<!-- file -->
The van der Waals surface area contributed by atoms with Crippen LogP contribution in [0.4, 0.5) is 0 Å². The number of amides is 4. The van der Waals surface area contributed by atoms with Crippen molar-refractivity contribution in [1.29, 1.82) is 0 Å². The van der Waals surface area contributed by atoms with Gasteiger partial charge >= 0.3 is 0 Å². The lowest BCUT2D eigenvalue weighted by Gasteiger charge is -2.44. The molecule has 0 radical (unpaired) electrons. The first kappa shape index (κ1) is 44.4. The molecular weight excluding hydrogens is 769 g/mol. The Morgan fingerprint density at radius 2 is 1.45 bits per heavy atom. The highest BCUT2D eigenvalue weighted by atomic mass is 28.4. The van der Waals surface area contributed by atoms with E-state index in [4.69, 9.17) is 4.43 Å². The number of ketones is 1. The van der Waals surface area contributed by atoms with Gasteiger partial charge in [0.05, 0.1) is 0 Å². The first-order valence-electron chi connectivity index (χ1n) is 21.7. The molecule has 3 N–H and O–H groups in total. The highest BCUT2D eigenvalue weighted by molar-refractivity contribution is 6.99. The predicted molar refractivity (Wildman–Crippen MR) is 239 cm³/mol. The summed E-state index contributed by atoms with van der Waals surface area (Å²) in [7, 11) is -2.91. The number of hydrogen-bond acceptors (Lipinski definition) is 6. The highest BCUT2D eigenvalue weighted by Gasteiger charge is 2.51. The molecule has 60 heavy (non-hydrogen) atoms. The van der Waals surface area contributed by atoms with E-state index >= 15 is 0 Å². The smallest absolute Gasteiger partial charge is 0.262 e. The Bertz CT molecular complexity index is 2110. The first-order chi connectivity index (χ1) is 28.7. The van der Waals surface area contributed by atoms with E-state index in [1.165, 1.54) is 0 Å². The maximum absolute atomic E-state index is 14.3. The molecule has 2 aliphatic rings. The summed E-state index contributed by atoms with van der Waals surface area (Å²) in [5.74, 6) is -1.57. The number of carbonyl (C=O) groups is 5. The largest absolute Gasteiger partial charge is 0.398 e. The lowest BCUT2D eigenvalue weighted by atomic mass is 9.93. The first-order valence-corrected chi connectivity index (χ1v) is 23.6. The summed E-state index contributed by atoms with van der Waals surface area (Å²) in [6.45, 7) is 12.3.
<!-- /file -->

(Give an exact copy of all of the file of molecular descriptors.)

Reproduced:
The van der Waals surface area contributed by atoms with Crippen LogP contribution in [0.4, 0.5) is 0 Å². The number of amides is 4. The van der Waals surface area contributed by atoms with Crippen molar-refractivity contribution in [1.29, 1.82) is 0 Å². The van der Waals surface area contributed by atoms with Gasteiger partial charge >= 0.3 is 0 Å². The lowest BCUT2D eigenvalue weighted by Gasteiger charge is -2.44. The molecule has 0 radical (unpaired) electrons. The first kappa shape index (κ1) is 44.4. The molecular weight excluding hydrogens is 769 g/mol. The Morgan fingerprint density at radius 2 is 1.45 bits per heavy atom. The highest BCUT2D eigenvalue weighted by atomic mass is 28.4. The van der Waals surface area contributed by atoms with E-state index in [4.69, 9.17) is 4.43 Å². The number of ketones is 1. The van der Waals surface area contributed by atoms with Gasteiger partial charge in [0.05, 0.1) is 0 Å². The first-order valence-electron chi connectivity index (χ1n) is 21.7. The molecule has 3 N–H and O–H groups in total. The highest BCUT2D eigenvalue weighted by molar-refractivity contribution is 6.99. The predicted molar refractivity (Wildman–Crippen MR) is 239 cm³/mol. The summed E-state index contributed by atoms with van der Waals surface area (Å²) in [7, 11) is -2.91. The number of hydrogen-bond acceptors (Lipinski definition) is 6. The highest BCUT2D eigenvalue weighted by Gasteiger charge is 2.51. The molecule has 60 heavy (non-hydrogen) atoms. The van der Waals surface area contributed by atoms with E-state index >= 15 is 0 Å². The smallest absolute Gasteiger partial charge is 0.262 e. The Bertz CT molecular complexity index is 2110. The first-order chi connectivity index (χ1) is 28.7. The van der Waals surface area contributed by atoms with E-state index in [1.165, 1.54) is 0 Å². The maximum absolute atomic E-state index is 14.3. The molecule has 2 aliphatic rings. The summed E-state index contributed by atoms with van der Waals surface area (Å²) in [5.74, 6) is -1.57. The number of carbonyl (C=O) groups is 5. The largest absolute Gasteiger partial charge is 0.398 e. The lowest BCUT2D eigenvalue weighted by atomic mass is 9.93. The first-order valence-corrected chi connectivity index (χ1v) is 23.6. The summed E-state index contributed by atoms with van der Waals surface area (Å²) in [6.45, 7) is 12.3.